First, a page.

"Additive Manufacturing will continue to grow within NASA"
NASA engineers push the limits of technology by designing rocket engines and aero-space components that take advantage of additive manufacturing. 3D printers can build parts by layering metal powder and fusing it together with a laser, a process known as selective laser melting. The latest innovation comes with NASA’s recent breakthrough: manufacturing a full-scaled copper rocket engine part. This accomplishment is another milestone in additive manufacturing and might help NASA to continue their journey to Mars.
In the lead-up to Smart iAM, Automotive IQ interviewed Craig Brice, Materials Research Engineer with the Advanced Materials and Processing Branch at NASA Langley Research Center in Hampton, Virginia. Mr. Brice has over 15 years experience in additive manufacturing and materials research and development with a research focus on alloy development and material characterization.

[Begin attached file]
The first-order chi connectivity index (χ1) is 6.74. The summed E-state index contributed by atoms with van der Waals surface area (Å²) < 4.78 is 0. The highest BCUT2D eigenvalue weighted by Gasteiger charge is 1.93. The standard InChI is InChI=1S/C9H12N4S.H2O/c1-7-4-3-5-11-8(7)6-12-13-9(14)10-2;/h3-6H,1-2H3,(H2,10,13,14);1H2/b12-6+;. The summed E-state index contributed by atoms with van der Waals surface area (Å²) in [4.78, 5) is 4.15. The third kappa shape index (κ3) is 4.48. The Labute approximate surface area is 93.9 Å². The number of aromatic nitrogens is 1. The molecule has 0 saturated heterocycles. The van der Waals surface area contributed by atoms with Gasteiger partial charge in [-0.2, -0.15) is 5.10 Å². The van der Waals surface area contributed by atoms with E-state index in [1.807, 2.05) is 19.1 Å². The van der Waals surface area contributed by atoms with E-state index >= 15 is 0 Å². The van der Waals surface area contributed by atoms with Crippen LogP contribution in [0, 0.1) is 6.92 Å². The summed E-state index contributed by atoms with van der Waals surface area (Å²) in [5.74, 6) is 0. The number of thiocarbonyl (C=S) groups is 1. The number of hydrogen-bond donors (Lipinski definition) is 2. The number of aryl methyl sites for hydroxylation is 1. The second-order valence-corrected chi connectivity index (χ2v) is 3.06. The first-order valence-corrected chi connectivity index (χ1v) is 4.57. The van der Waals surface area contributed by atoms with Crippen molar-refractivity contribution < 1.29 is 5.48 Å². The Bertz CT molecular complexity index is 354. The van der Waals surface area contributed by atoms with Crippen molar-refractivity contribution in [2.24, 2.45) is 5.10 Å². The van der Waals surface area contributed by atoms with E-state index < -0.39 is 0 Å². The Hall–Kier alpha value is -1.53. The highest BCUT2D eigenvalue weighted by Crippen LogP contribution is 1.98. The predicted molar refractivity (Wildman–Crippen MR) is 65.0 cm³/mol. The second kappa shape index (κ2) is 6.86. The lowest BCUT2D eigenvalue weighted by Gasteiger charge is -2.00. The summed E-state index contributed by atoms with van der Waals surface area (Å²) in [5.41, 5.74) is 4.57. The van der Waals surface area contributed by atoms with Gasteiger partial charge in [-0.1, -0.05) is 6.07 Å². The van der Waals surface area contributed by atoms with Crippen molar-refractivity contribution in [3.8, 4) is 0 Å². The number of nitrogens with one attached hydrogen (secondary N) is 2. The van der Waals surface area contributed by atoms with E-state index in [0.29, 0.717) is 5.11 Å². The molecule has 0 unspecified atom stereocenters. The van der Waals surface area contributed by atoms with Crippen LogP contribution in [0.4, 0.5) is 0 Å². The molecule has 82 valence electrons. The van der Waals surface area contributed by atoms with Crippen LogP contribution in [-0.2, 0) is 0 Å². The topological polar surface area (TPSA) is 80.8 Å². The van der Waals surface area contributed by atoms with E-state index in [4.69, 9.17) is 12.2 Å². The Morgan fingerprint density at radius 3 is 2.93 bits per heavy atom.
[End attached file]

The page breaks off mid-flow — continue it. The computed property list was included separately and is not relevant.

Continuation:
Mr. Brice, when did additive manufacturing become a considerable option for NASA and what impact has it since then?
NASA has been exploring additive manufacturing at the research level for well over 10 years. It is only recently that it has become a real option for creating structural components for current NASA programs and missions. AM is well suited for single use, highly complex rocket structures that are currently very expensive to produce. AM will continue to grow within NASA as more programs have become aware of the benefits it affords.
Interested in learning more about NASA's approach for additive manufacturing? Download the full interview here...